Life for children performing backbreaking work on Malawi’s tobacco farms is undoubtedly harsh: awake at 4AM, cutting into fields with a heavy hoe for hours with no breakfast.
School — if they even can go — is a brief break, but it’s not until they come home that they get their first and likely only meal of the day — maize porridge. Then it’s back to work, working tobacco fields that will ultimately be harvested for the benefit of British American Tobacco.
But now human rights lawyers from Leigh Day are filing a landmark case to challenge the company, claiming that British American Tobacco is getting rich while the children and their parents toil in poverty.
BAT says it tells farmers to not make their children work, but parents say they have no choice. The promise of an education as a path out of poverty is a distant dream: many farming families can’t afford even the small fees, exercise books, and uniforms required to attend school.
The Guardian reports:
Augustine, the deputy head of the local primary school, is unusually frank. “Most of the farmers are not sending their children to school,” he says.
The attendance register plummets in February and March during harvest time, he says. But in the mornings, after school and at weekends the children are also in the fields.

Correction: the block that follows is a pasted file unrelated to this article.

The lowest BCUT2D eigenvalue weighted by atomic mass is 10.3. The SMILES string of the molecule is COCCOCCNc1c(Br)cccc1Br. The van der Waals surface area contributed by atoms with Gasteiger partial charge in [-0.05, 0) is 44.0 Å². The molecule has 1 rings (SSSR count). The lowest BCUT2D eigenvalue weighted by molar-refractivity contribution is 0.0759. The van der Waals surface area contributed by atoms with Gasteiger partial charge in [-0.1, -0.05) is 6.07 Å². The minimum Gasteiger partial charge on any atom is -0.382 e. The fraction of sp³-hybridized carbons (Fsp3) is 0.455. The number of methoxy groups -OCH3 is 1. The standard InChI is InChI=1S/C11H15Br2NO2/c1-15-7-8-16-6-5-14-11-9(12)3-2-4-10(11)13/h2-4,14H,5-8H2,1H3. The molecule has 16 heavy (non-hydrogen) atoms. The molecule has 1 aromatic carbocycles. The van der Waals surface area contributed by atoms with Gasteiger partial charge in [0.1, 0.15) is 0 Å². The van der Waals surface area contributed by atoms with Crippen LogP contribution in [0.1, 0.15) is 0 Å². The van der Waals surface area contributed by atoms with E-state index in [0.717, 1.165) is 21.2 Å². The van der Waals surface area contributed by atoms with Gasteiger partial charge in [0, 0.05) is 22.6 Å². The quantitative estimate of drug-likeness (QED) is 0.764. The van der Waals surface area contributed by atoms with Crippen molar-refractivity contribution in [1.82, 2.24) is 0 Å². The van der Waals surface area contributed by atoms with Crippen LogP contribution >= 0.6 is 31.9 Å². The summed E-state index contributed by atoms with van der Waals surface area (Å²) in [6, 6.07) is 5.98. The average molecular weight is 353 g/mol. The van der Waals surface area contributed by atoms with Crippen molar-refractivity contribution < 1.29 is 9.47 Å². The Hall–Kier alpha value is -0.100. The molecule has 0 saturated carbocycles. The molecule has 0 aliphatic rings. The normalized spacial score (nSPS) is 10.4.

The peak age of the children working the tobacco crops is between 13 and 17.
“Most of the time they are tired and hungry,” he says. “They don’t do well. They fail exams. It is difficult for them to catch up with their fellow pupils. They repeat classes.”
Junio, 36, knows that his family deserves better.
He explains he doesn’t want his children to work, but that they cannot manage without them. Three acres requires the labour of four adults. He and his wife Agnes, 30, are two. The maths isn’t hard: four of their five children are expected to help in the ways they can – Chisomo, 14, Malita, 11, Jonasi, nine, and Alinafe, seven. Only baby Gloria escapes – for now.
The World Health Organization has been openly critical of child labor in the tobacco industry.
“Tobacco growing, manufacture and distribution is simply incompatible with the wellbeing of a child,” said Dr Vera Luiza da Costa e Silva, head of Secretariat of the WHO’s Framework Convention on Tobacco Control.
“Not only do such practices hinder their ability to access education and develop in dignity, but they also expose them to what are known to be hazardous substances, such as pesticides used in tobacco crops and nicotine from tobacco leaves.”
Leigh Day lawyers are now on the ground in Malawi interviewing farmers as part of the claim. It’s here that another issue is raised by Suzeo, a contract farmer and local big estate owner — the low price paid for tobacco leaves.
He supports the tenants’ claim against BAT, but says what he can pay farmers depends on what price the leaves get at auction.
“Unless BAT increases the price, people will have more and more claims all the time. The only way for BAT to resolve it will be to increase the price,” he said.
“The children of the tenants. They are poor. They cannot assist their children. It is slavery,”